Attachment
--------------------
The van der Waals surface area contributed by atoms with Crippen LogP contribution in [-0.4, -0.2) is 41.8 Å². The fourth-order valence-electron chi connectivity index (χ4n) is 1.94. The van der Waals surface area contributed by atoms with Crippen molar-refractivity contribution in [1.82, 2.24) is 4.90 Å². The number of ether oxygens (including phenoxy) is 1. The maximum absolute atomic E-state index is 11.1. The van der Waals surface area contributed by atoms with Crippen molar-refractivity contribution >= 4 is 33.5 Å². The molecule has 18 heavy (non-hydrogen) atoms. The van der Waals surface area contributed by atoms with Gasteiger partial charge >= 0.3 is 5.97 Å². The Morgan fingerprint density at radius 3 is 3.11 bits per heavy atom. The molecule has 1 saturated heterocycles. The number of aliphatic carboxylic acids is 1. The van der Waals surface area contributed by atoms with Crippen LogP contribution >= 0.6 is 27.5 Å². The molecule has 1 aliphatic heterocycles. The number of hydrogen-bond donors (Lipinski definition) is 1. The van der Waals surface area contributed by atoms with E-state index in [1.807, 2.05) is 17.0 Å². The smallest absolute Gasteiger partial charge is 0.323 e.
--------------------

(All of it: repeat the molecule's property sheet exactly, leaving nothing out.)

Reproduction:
The van der Waals surface area contributed by atoms with Crippen LogP contribution in [-0.4, -0.2) is 41.8 Å². The fourth-order valence-electron chi connectivity index (χ4n) is 1.94. The van der Waals surface area contributed by atoms with Crippen molar-refractivity contribution in [1.82, 2.24) is 4.90 Å². The number of ether oxygens (including phenoxy) is 1. The maximum absolute atomic E-state index is 11.1. The van der Waals surface area contributed by atoms with Crippen molar-refractivity contribution >= 4 is 33.5 Å². The molecule has 18 heavy (non-hydrogen) atoms. The van der Waals surface area contributed by atoms with Gasteiger partial charge >= 0.3 is 5.97 Å². The Morgan fingerprint density at radius 3 is 3.11 bits per heavy atom. The molecule has 1 saturated heterocycles. The number of aliphatic carboxylic acids is 1. The van der Waals surface area contributed by atoms with Crippen LogP contribution >= 0.6 is 27.5 Å². The molecule has 1 aliphatic heterocycles. The number of hydrogen-bond donors (Lipinski definition) is 1. The van der Waals surface area contributed by atoms with E-state index in [1.807, 2.05) is 17.0 Å². The smallest absolute Gasteiger partial charge is 0.323 e.